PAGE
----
Logo Historical Accountability Student Research Program

Black Student Application Encouragement Committee

In the 1960s, the Afro-American Society initiated the Negro Applications Encouragement (NAE) program, which was later transformed into the Black Student Application Encouragement Committee (BSAEC). The program was founded with the intent of sending members of the Society to recruit Black students from their hometowns during breaks and vacations. The efforts proved to be successful, as more Black students applied to and were accepted by the College.

In his oral history, former Dartmouth Professor Richard Joseph '65 recalls his experience with the program’s beginning, explaining the methodology of the students:

“And so the students volunteered to go to their high schools, you know, during the holidays. We came up with a very simple formula. If the administration is seeing very few students applying, well, then, people will go back to their school and actually talk to the administrations and take the material from Dartmouth and say, ‘Yes, Dartmouth would like you to encourage students’ - at that time, you know, the term was ‘Negro students’ - ‘to apply to the college.”

Richard Joseph '65, oral history interview

He also mentions in his oral history that fairly soon after the program was founded, administration began its own efforts to recruit Black students.

From the Archives

Compiled by Dartmouth undergraduates Albert Knight, A.J. Lonian, Bill Oldham, and George Riley, this informational pamphlet was used to recruit more Black students to Dartmouth College. In the publication, Black students are depicted in both academic and extracurricular settings and give testimonies about their college experiences.

Compiled by Dartmouth undergraduates Albert Knight, A.J. Lonian, Bill Oldham, and George Riley, this informational pamphlet was used to recruit more Black students to Dartmouth College. In the publication, Black students are depicted in both academic and extracurricular settings and give testimonies about their college experiences.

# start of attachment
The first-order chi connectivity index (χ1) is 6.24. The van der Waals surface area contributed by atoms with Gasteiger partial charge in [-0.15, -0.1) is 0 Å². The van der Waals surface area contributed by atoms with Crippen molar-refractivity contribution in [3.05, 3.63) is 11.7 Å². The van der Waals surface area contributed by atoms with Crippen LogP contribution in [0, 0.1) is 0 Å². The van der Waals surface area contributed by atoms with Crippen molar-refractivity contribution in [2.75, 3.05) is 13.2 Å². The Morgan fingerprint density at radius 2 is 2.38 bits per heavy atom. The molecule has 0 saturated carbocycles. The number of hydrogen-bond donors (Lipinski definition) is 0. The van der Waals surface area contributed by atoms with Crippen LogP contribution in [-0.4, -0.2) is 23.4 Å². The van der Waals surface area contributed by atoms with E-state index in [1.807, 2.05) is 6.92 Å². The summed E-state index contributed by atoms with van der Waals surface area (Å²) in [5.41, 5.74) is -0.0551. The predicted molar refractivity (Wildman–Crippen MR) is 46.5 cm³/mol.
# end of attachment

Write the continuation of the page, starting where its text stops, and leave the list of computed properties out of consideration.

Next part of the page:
Admissions Officer Edward T. Chamberlain's notes on equal opportunity recruitment include an appendix with the “three term plan” by students in the Dartmouth Afro-American Society to encourage more Black students to apply to Dartmouth College. The self-appointed Black Student Application Encouragement Committee (BSAEC) outlines costs incurred by student recruiters and recruitment tactics in the form of on-site high school visits, mailed letters and informational packets to prospective students, conference attendance, and calls or meetings with Black students accepted to the College.

Admissions Officer Edward T. Chamberlain's notes on equal opportunity recruitment include an appendix with the “three term plan” by students in the Dartmouth Afro-American Society to encourage more Black students to apply to Dartmouth College.

A list of the total number of Black students who applied to, were admitted to, and graduated from Dartmouth College between the years 1966 through 1971. This list demonstrates that even six years following the initiation of the Negro Applications Encouragement (NAE) program, which later became the Black Student Application Encouragement Committee (BSAEC), the number of Black students applying to and attending Dartmouth remained small in comparison to the total number of students throughout the latter half of the 1960s. Based upon the table and hand-written calculations found at the bottom of the page, it appears that an admissions officer was calculating the graduation rate for Black students at Dartmouth.

A list of the total number of Black students who applied to, were admitted to, and graduated from Dartmouth from 1966-1971. This list shows that even six years following the initiation of Afro-American Society student recruitment, the number of Black students applying to and attending Dartmouth remained small in comparison to the total number of students in the latter half of the 1960s.

The oral history interview of Richard A. Joseph runs for approximately five and a half hours and covers his undergraduate years during the 1960s and teaching years during the 1980s as a Professor of Government at Dartmouth.

The oral history interview of Richard A. Joseph runs for approximately five and a half hours and covers his undergraduate years during the 1960s and teaching years during the 1980s as a Professor of Government at Dartmouth.

Go to top of page